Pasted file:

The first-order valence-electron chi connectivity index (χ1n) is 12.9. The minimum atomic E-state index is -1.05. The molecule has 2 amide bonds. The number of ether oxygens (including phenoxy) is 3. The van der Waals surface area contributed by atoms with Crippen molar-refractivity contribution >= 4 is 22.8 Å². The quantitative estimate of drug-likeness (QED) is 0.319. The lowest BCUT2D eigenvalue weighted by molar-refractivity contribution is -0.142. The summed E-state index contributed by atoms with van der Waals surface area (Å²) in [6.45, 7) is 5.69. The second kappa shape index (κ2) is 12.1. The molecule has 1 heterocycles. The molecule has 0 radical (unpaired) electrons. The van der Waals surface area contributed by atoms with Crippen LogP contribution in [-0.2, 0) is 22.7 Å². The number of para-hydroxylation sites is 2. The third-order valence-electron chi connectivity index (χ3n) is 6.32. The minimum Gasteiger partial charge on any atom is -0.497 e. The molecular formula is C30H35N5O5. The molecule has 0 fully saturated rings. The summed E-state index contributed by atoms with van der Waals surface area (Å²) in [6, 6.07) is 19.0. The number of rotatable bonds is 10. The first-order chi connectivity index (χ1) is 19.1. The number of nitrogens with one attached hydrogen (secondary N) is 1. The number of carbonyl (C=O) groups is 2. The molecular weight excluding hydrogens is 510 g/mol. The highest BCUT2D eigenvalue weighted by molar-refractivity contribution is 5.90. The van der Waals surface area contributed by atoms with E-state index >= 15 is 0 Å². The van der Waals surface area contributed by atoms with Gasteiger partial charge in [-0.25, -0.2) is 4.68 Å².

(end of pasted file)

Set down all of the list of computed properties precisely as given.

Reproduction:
The first-order valence-electron chi connectivity index (χ1n) is 12.9. The minimum atomic E-state index is -1.05. The molecule has 2 amide bonds. The number of ether oxygens (including phenoxy) is 3. The van der Waals surface area contributed by atoms with Crippen molar-refractivity contribution >= 4 is 22.8 Å². The quantitative estimate of drug-likeness (QED) is 0.319. The lowest BCUT2D eigenvalue weighted by molar-refractivity contribution is -0.142. The summed E-state index contributed by atoms with van der Waals surface area (Å²) in [6.45, 7) is 5.69. The second kappa shape index (κ2) is 12.1. The molecule has 1 heterocycles. The molecule has 0 radical (unpaired) electrons. The van der Waals surface area contributed by atoms with Crippen LogP contribution in [-0.2, 0) is 22.7 Å². The number of para-hydroxylation sites is 2. The third-order valence-electron chi connectivity index (χ3n) is 6.32. The minimum Gasteiger partial charge on any atom is -0.497 e. The molecular formula is C30H35N5O5. The molecule has 0 fully saturated rings. The summed E-state index contributed by atoms with van der Waals surface area (Å²) in [6, 6.07) is 19.0. The number of rotatable bonds is 10. The first-order chi connectivity index (χ1) is 19.1. The number of nitrogens with one attached hydrogen (secondary N) is 1. The number of carbonyl (C=O) groups is 2. The molecular weight excluding hydrogens is 510 g/mol. The highest BCUT2D eigenvalue weighted by molar-refractivity contribution is 5.90. The van der Waals surface area contributed by atoms with E-state index >= 15 is 0 Å². The van der Waals surface area contributed by atoms with Gasteiger partial charge in [-0.25, -0.2) is 4.68 Å².